Too many patients decide the wait is too long and choose another healthcare provider that is accessible. Unfortunately for our Veterans they have no choice.  They are forced to utilize a healthcare system that is steeped in bureaucratic and antiquated processes.  Waiting too long in the case of a chronically ill veteran could have serious health implications.

I urge my colleagues at the VA and elsewhere who are responsible for patient access to look at your patient wait times. If you think they are too long, your patients think they are an eternity.  Dig deep to find the root causes of your access problems and solve them.  Your patients and most certainly our Veterans will thank you for it. MIR_3944-Johanna Epstein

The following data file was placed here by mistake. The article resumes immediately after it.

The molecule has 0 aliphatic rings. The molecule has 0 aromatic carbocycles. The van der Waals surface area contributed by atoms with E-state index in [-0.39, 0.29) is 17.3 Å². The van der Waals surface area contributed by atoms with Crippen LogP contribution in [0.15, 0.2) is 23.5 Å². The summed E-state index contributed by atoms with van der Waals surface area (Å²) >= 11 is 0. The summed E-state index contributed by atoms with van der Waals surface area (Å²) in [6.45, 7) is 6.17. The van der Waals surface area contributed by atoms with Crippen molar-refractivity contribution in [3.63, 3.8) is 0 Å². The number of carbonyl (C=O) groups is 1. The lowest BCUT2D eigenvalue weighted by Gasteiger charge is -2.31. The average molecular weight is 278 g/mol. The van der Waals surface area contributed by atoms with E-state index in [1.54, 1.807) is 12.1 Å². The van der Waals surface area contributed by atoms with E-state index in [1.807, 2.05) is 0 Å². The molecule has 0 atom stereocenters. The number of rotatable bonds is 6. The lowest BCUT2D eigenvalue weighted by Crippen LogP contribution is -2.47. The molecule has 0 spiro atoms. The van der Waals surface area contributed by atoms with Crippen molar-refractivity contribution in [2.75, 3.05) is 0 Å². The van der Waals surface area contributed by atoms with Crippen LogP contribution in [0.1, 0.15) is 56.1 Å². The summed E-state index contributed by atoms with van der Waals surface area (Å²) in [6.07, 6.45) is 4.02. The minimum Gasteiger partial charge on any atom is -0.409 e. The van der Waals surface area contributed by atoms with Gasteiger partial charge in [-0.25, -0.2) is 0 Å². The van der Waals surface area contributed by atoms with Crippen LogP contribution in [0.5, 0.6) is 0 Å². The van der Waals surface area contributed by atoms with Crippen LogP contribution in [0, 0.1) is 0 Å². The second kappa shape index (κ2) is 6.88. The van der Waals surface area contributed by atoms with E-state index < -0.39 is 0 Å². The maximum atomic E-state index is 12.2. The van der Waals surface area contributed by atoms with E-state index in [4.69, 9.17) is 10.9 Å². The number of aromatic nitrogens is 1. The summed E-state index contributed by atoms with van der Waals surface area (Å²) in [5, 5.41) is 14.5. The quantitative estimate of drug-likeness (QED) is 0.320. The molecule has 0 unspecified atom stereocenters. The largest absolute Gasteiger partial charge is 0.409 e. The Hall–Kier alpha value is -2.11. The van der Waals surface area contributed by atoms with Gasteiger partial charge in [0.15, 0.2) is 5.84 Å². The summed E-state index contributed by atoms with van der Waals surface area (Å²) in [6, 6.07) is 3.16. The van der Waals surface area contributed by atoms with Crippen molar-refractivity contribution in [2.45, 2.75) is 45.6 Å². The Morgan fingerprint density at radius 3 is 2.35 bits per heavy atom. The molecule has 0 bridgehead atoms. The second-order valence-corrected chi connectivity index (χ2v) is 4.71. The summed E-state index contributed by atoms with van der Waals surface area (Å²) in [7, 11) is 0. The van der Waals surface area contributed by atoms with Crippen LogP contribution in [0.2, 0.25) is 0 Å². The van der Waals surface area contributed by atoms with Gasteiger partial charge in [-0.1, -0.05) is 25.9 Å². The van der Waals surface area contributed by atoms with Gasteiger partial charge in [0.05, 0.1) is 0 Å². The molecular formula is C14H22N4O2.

Installing Effective Change Management in Healthcare

Read Johanna Epstein’s article  in

Physicians Practice

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How to Align Physician Compensation with Value Based Care

From The Consultant’s Corner 5/5/16

How to Align Physician Compensation with Value-Based Care

The move from volume-based to value-based reimbursement models is undeniable. Care quality, clinical outcomes, patient satisfaction, and cost containment all will play increasingly larger roles in reimbursement over the next few years. However, the pace at which this change is occurring varies significantly from payer to payer. Not all payers are moving simultaneously.

CMS has taken the lead with initiatives such as the Physician Quality Reporting System, the Value-based Payment Modifier, and the upcoming Merit-based Incentive Payment System (MIPS). While some commercial payers are following CMS closely, others have committed themselves to evolving their own value-based programs.